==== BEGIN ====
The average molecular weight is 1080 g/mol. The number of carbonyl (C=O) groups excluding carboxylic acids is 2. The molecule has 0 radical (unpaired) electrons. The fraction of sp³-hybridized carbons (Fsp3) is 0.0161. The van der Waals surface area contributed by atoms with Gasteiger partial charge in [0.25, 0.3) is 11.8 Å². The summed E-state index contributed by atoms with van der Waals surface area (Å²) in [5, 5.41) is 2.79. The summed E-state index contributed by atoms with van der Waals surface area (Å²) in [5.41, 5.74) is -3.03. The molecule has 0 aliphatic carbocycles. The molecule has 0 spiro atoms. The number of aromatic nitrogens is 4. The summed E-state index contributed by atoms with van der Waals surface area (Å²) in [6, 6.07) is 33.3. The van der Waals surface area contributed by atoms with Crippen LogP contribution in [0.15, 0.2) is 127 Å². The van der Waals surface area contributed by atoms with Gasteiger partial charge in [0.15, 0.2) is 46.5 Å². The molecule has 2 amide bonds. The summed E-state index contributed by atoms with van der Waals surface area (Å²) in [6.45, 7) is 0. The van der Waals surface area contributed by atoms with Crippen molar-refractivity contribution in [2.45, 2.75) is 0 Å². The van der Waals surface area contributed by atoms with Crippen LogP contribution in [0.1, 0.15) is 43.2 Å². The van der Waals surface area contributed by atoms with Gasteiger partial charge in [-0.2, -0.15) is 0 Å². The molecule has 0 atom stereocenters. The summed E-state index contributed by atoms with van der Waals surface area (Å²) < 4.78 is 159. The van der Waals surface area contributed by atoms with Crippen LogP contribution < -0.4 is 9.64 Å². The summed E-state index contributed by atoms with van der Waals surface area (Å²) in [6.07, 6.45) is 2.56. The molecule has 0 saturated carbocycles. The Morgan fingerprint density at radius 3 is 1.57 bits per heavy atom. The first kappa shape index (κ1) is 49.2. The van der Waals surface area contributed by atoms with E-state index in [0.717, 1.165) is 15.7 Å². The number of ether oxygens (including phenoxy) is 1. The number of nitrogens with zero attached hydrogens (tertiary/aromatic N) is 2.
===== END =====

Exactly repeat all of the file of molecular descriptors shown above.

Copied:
The average molecular weight is 1080 g/mol. The number of carbonyl (C=O) groups excluding carboxylic acids is 2. The molecule has 0 radical (unpaired) electrons. The fraction of sp³-hybridized carbons (Fsp3) is 0.0161. The van der Waals surface area contributed by atoms with Gasteiger partial charge in [0.25, 0.3) is 11.8 Å². The summed E-state index contributed by atoms with van der Waals surface area (Å²) in [5, 5.41) is 2.79. The summed E-state index contributed by atoms with van der Waals surface area (Å²) in [5.41, 5.74) is -3.03. The molecule has 0 aliphatic carbocycles. The molecule has 0 spiro atoms. The number of aromatic nitrogens is 4. The summed E-state index contributed by atoms with van der Waals surface area (Å²) in [6, 6.07) is 33.3. The van der Waals surface area contributed by atoms with Crippen LogP contribution in [0.15, 0.2) is 127 Å². The van der Waals surface area contributed by atoms with Gasteiger partial charge in [0.15, 0.2) is 46.5 Å². The molecule has 2 amide bonds. The summed E-state index contributed by atoms with van der Waals surface area (Å²) in [6.45, 7) is 0. The van der Waals surface area contributed by atoms with Crippen molar-refractivity contribution in [2.45, 2.75) is 0 Å². The van der Waals surface area contributed by atoms with Crippen LogP contribution in [0.1, 0.15) is 43.2 Å². The van der Waals surface area contributed by atoms with Gasteiger partial charge in [-0.2, -0.15) is 0 Å². The molecule has 0 atom stereocenters. The summed E-state index contributed by atoms with van der Waals surface area (Å²) < 4.78 is 159. The van der Waals surface area contributed by atoms with Crippen LogP contribution < -0.4 is 9.64 Å². The summed E-state index contributed by atoms with van der Waals surface area (Å²) in [6.07, 6.45) is 2.56. The molecule has 0 saturated carbocycles. The Morgan fingerprint density at radius 3 is 1.57 bits per heavy atom. The first kappa shape index (κ1) is 49.2. The van der Waals surface area contributed by atoms with E-state index in [0.717, 1.165) is 15.7 Å². The number of ether oxygens (including phenoxy) is 1. The number of nitrogens with zero attached hydrogens (tertiary/aromatic N) is 2.